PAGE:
I experienced this in my first year of being a TV news reporter. While doing a stand up for a news segment, the photographer’s light came crashing down in front of me. My photographer Russell and I laughed out loud at the crazy circumstance that was caught on tape. Great blooper material, but needless to say, we didn’t use it in the new segment. We put the light back up and I redid the stand-up. When I saw the recorded second stand up, I realized I was still laughing and smiling at the incident — and it made me much more interesting to watch.
Why? Here’s my theory.
Recorded video diminishes a person’s degree of enthusiasm.
That extra smile makes you look interested and engaged about the topic which will make your viewers think “this is something I need to pay attention to”.
It also opens your eyes and forehead which psychologically tells the audience you are someone who is inviting.
Project Your Voice Beyond The Camera
In other words, speak louder than you think. I am fortunate to have friends, John O’Hurley and Bryan Cranston, two accomplished actors, who know how to speak to that audience in the back row as if they’re right in front of them. It adds to your enthusiasm and makes you seem more inviting and accepting.
Speak To Someone You Know
For many people, talking to a camera, an inanimate object, tends to make you more robotic and unfriendly. You should write your script and prepare how you say things by imagining you are telling a specific person — like friend or a customer. Most times, I actually dictate my on-camera script right into the Teleprompter.
Try out these three added tricks. Now, while practicing them, you may feel like your are over-affected or dramatic. Don’t worry. When you watch the video, it will come across as engaging and real.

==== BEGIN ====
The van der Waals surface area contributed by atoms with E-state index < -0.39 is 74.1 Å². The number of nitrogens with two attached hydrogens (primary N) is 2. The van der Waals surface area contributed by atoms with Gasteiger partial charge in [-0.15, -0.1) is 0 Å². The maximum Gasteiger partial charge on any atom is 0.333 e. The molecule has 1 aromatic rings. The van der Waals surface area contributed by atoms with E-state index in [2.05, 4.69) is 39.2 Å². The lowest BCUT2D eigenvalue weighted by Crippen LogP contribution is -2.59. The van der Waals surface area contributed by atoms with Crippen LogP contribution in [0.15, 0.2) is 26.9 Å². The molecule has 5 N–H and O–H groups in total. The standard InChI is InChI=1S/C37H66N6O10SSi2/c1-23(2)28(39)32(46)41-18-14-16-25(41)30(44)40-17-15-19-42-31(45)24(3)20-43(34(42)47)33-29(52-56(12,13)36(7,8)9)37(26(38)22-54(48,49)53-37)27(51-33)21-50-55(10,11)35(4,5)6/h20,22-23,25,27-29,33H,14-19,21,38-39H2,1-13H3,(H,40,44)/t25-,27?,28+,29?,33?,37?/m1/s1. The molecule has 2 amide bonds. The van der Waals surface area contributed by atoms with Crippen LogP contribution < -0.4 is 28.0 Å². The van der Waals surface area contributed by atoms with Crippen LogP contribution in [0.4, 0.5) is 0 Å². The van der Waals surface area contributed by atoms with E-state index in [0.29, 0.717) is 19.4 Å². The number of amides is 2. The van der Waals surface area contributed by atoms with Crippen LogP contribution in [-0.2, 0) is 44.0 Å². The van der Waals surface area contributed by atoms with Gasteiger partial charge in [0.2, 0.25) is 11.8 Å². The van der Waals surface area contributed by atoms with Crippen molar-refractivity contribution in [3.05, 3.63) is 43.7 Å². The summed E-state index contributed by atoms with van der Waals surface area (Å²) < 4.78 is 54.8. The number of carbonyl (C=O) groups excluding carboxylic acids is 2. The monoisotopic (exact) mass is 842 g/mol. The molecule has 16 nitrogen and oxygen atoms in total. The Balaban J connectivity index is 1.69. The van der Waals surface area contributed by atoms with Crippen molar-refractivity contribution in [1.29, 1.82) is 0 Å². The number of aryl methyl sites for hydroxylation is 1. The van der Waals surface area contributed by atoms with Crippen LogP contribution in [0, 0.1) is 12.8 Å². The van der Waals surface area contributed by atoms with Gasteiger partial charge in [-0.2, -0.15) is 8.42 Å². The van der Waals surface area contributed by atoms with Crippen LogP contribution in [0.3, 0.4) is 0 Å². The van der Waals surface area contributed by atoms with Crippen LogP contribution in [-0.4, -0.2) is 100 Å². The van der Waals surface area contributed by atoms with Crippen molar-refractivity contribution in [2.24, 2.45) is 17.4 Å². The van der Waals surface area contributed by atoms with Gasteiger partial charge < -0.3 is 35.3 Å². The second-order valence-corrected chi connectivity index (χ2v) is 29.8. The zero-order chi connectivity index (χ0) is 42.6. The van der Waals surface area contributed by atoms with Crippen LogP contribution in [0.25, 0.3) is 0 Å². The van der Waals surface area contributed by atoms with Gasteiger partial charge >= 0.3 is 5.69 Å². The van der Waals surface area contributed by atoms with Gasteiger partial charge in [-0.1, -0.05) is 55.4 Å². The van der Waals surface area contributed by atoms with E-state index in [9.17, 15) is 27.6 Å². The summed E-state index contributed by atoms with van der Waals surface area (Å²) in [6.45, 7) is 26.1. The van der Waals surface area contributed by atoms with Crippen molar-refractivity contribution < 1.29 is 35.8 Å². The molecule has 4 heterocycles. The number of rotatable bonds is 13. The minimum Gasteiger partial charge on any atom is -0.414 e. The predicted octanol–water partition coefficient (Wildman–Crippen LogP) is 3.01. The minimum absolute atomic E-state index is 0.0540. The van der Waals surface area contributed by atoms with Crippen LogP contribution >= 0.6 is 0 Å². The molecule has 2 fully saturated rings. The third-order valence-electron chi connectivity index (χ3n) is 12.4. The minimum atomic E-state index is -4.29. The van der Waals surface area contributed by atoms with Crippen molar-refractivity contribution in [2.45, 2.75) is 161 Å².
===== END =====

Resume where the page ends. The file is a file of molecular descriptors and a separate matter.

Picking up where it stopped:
Remember: video takes away a degree of enthusiasm.
Practice, Practice, Practice
The last bit of advice: get in front of the camera and practice as much as you can.
Don’t like what you recorded, then delete it.
If you do like it, show it to somebody who will give you an honest opinion.
Being good on camera is not rocket science. Almost everybody has the ability to do this. But it takes time. Eventually, this will become second nature to you.
Here at Wingding TV, we can help you with that in addition to your video production, social media, and digital marketing, and getting you your own TV channel. And, yes we can train you or find someone who could be a spokespeson for you.
Give us a call at 843-272-1901 or email us at email@example.com
In the meantime, check out our show on how to cover a hurricane safely to help your neighbors — without working at the Weather Channel.
John Daly and Susan Anzalone are the Co-Creators and Co-Hosts of Undercover Jetsetter, a show on travel, food, wine, mixology and, of course, golf. They show you how to jet set the world and at home. They also co-authored the book, The TV Studio In Your Hand: How to Shoot, Edit & Deliver the Easy Way on Your iPhone. Join them for tips and hacks on the road, at home, or in the kitchen. Yes, as you will see, all on the iPhone.